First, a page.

The final of the women’s FIH Pro League competition will be contested between home favourites the Netherlands and Australia following two fiercely contested semi-final matches, with both teams overcoming monumental challenges posed by Germany and Argentina – who will play for bronze – at the Wagener Stadium in Amstelveen. The final and bronze medal matches take place on Saturday 29 June.
Argentina (FIH World Ranking: 4) made a sparkling start to the first semi-final and needed less than four minutes to open the match scoring, with Julieta Jankunas showing a cool head to eliminate Australia (WR:3) goalkeeper Rachael Lynch and fire into an empty goal after Carla Rebecchi sparked a rapid counter-attack.
Having largely dominated the play and scoring chances, it was a lead that Las Leonas deservedly took into the quarter-time break, although the Hockeyroos improved greatly in the second period and, despite numerous chances for the Argentineans, pulled level on the stroke of half time. A penalty corner drag-flick from Jodie Kenny drew the Hockeroos level, with the effort taking a huge deflection from the stick of Argentine defender Victoria Sauze to deceive goalkeeper Belen Succi and find the bottom right corner.
The third quarter was tense and twitchy with neither side able to take control, although it was the South Americans who came closest to a winner in the final period as Agustina Albertarrio, Florencia Habif and Eugenia Trinchinetti all had clear sights of goal but failed to test the goalkeeper.
The result was eventually settled by a shoot-out that saw both teams gain slim advantages before finishing with the scores locked at 3-3, triggering sudden death. Rosie Malone put the Hockeyroos into a 4-3 lead, meaning that Silvina D’Elia had to score in order to keep the contest alive. However, Australia goalkeeper Lynch – later named Player of the Match – did everything in her power to stop D’Elia from getting her shot away, with the clock timing out the Argentinean player as Australia reached the final of the FIH Pro League.
“I’m super excited, I’m so happy”, said Australia’s Brooke Peris after the match. “Lynchy was outstanding in the one-on-ones, as was Rosie [Malone]. Some times you win like that and I guess we deserve to go through, and I’m very excited for the weekend.”
Argentina’s Agustina Albertarrio said: I think it was hard game and we deserved to win, but now we have to look forward to the [bronze medal] game.”
Australia awaited the winner of the second semi-final, as hosts and FIH Pro League table-toppers the Netherlands (WR:1) faced Germany (WR:5), who finished the regular season in fourth place. The Oranje were heavy favourites, but it was Germany who scored first and the proceeded to frustrate the world champions for long periods.
Die Danas took the lead one minute before the end of the first quarter and it was a strike to savour, with Rebecca Grote’s penalty corner drag-flick flying into the top left corner of the Dutch goal. The Netherlands battled hard but found the Germany defence at the top of their game, making numerous important blocks and also making full use of their video referral in order to overturn the award of a penalty stroke just before half time. Inspired by a Player of the Match performance from defender Sonja Zimmermann, Germany soaked up relentless Netherlands pressure in the third and fourth quarters, with goalkeeper Nathalie Kubalski brilliantly denying Frederique Matla and Xan de Waard while Pia Maerten’s showed terrific 3D skills to almost score for Germany very much against the run of play.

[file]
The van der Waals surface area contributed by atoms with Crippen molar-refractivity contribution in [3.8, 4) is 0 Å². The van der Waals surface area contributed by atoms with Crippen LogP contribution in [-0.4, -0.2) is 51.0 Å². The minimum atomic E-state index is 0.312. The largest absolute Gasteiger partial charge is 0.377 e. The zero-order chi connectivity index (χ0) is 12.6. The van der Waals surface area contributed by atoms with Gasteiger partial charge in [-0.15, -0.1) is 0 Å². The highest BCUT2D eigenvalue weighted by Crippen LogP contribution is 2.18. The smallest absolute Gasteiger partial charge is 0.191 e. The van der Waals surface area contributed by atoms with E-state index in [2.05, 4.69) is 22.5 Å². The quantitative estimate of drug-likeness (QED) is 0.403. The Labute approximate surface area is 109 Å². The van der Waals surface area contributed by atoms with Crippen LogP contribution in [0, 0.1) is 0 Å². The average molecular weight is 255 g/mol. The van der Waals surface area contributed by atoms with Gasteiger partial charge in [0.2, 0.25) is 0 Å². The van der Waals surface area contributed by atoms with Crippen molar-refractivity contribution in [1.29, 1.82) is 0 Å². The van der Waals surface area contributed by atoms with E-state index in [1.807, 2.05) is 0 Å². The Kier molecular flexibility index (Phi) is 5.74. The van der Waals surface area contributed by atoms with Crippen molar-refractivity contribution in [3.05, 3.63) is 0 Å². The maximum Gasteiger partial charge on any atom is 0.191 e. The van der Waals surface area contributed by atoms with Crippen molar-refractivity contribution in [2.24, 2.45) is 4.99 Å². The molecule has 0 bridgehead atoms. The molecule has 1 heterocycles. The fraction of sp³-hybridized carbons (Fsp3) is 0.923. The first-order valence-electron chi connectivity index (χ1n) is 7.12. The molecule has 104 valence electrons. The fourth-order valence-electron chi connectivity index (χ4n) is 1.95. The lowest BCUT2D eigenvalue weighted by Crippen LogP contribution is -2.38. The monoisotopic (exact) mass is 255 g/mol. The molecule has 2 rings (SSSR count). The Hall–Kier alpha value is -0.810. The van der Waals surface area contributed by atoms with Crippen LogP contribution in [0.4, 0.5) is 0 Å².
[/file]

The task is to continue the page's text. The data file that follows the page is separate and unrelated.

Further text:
The Netherlands finally got the breakthrough they both needed and deserved in 52nd minute thanks to a wonderful defected effort from Frederique Matla, who guided a cross from the right into the bottom left corner just seconds after Germany’s Elisa Gräve had been given a yellow card five minute suspension. Gräve was still serving her suspension when Lidewij Welten scored the winner, producing a wonderful spin shot to pick out the bottom right corner and put the Netherlands into the gold medal match with a 2-1 victory.
“I’m really happy with the win in the end, but we didn’t really play our own game so I’m not very happy about that and that’s something we can definitely do better on Saturday [in the final]”, said Netherlands captain Eva de Goede. “We really wanted to start well, but we didn’t. Germany played really well though, so I’m really happy that we turned it around into a 2-1 victory for us.”
Germany captain Janne Müller-Wieland said: “We are gutted that we gave it away in the last minutes again, because we had a strong start, played really well. We weren’t afraid of the Dutch at all. It’s just annoying that we gave it away. Also, in the second half we had three cards and it is so tough to compete with such a nation being one person down. We did really well and will learn from it, but right now it’s just really annoying.”
The match between Netherlands and Germany was a special one for umpire Sarah Wilson, who took charge of her 100th international match. In recognition of this special achievement, Sarah was present with her Golden Whistle by Marieke Fleuren, European Hockey Federation President and FIH Executive Board member.